Today, we go super. The University of Houston’s College of Engineering presents this series about the machines that make our civilization run, and the people whose ingenuity created them.
In 1992, when I first set foot in the Zachry Engineering Center at Texas A&M, I was drawn to the centerpiece of its massive lobby. There, housed behind glass, were the distinctive lines of a Cray supercomputer. It stood as tall as a person and had a circular footprint about fifteen feet around.
Beginning in the mid seventies and lasting for well over a decade, the name Cray was synonymous with the world’s fastest supercomputers. They were the brainchild of designer Seymour Cray. Cray had his first introduction to computer-like equipment doing work for the U.S. Navy following the Second World War. His interests led him to start Control Data Corporation, which quickly became known for its high performance computers. In time, the company would cease to focus on building high-end machines. But not Seymour Cray. By the early seventies, he left Control Data to start Cray Research.
Cray computers were faster than any of the competition, making them all the rage in research communities. And they were expensive, running into the tens of millions of dollars. If a national laboratory or university could cobble together enough money to buy one, it was faced with carefully managing time on the precious resource. Texas A&M, like many schools, built a special place to showcase its Cray and, by extension, the school’s engineering prowess.
Cray computers used the latest component technology. But Seymour Cray’s real genius was in knowing how to get the many parts working in unison. Moving data and instructions to and from a computer’s brain — the CPU — is as important as how fast the CPU processes that information. Cray proved to be a master at putting it all together.
By the 1990s, the panache of owning a Cray was waning. A number of low-end supercomputer makers entered the market with competitive products at a fraction of the cost. And by the beginning of the twenty-first century, PCs were powerful enough to handle most scientific computing. By any measure, today’s standard desktop computers are faster and more powerful than those old Crays. If you’re willing to spend about a thousand dollars, it’s possible to buy a PC that’s almost a hundred times faster than a vintage Cray.
I last saw the Cray in the Zachry Engineering Center while working in my office late one evening. A moving company was breaking it apart and unceremoniously hauling it away on hand trucks. The irony was not lost. A multimillion dollar monument that surely arrived with great fanfare was being treated like well worn student furniture. But it was an oddly fitting end. With the arrival of a new era comes the passing of an old. And, less poetically, when your computer’s out of date, it’s time to get a new one.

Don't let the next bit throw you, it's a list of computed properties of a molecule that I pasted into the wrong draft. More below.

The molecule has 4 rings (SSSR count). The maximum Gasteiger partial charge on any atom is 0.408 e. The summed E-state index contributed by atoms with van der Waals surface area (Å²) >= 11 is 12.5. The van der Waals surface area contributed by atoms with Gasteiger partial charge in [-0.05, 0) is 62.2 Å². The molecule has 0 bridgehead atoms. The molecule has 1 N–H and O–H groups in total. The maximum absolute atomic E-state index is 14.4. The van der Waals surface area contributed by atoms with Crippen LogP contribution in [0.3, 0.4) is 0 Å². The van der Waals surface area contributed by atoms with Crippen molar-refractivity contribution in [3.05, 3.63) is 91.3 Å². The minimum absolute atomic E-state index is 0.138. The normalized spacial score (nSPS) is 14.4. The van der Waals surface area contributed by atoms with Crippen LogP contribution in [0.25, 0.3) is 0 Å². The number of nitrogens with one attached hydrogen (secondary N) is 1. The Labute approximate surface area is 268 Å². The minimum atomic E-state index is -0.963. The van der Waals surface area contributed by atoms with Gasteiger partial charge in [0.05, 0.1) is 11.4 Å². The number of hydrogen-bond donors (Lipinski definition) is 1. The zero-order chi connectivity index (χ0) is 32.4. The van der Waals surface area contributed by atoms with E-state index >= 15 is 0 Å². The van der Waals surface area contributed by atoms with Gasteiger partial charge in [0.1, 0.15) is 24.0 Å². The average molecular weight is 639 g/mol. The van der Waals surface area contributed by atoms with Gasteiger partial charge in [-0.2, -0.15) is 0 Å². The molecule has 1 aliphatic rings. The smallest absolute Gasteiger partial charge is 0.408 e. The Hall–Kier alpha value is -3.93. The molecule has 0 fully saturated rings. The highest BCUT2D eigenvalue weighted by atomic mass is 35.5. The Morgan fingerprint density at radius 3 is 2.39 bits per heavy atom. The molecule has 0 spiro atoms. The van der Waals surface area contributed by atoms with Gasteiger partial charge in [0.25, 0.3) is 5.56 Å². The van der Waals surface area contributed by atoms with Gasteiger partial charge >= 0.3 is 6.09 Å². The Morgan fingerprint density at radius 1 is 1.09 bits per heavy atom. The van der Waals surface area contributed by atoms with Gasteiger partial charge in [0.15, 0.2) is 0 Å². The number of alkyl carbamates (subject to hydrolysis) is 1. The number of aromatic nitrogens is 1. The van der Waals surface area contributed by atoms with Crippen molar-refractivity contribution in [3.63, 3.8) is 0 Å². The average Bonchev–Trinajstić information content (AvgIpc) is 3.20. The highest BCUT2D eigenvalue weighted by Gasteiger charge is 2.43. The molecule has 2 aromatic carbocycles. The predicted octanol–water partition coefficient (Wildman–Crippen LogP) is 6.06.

I’m Andy Boyd at the University of Houston, where we’re interested in the way inventive minds work.
Notes and references:
There are many ways to measure the speed of a computer, and there are many “standard” microprocessors in use in desktop PCs. For the comparisons referenced in this essay, flops (floating point operations per second) were used as a measure of speed. In 1988, a high-end Cray Y-MP reached 2.3 gigaflops using a parallel array of processors individually running at about 1/7 that speed [Cray History, reference below]. As of May, 2012, a relatively low-end Intel Core Solo T1000 processor had a specified rate of 2.5 gigaflops. An Intel i7 3900 Extreme Edition with four processors had a specified rate of 187 gigaflops (Processors, referenced below).
Cray History. From the Cray Supercomputer Company website: http://www.cray.com/About/History.aspx. Accessed September 4, 2012.
Processors. From the Intel website: http://www.intel.com/support/processors/sb/CS-017346.htm. Accessed September 4, 2012.
Seymour Cray — A Man Whose Vision Changed the World. From the Cray Supercomputer Company website: http://www.cray.com/Assets/PDF/about/SeymourCray.pdf. Accessed September 4, 2012.
The picture of the blue and yellow Cray 1 is from the website of Los Alamos National Laboratory. The other Cray 1 picture is publicly available from the website of the Cray Supercomputer Company.
This episode was first aired on September 6, 2012
The Engines of Our Ingenuity is
Copyright © 1988-2012 by John H. Lienhard.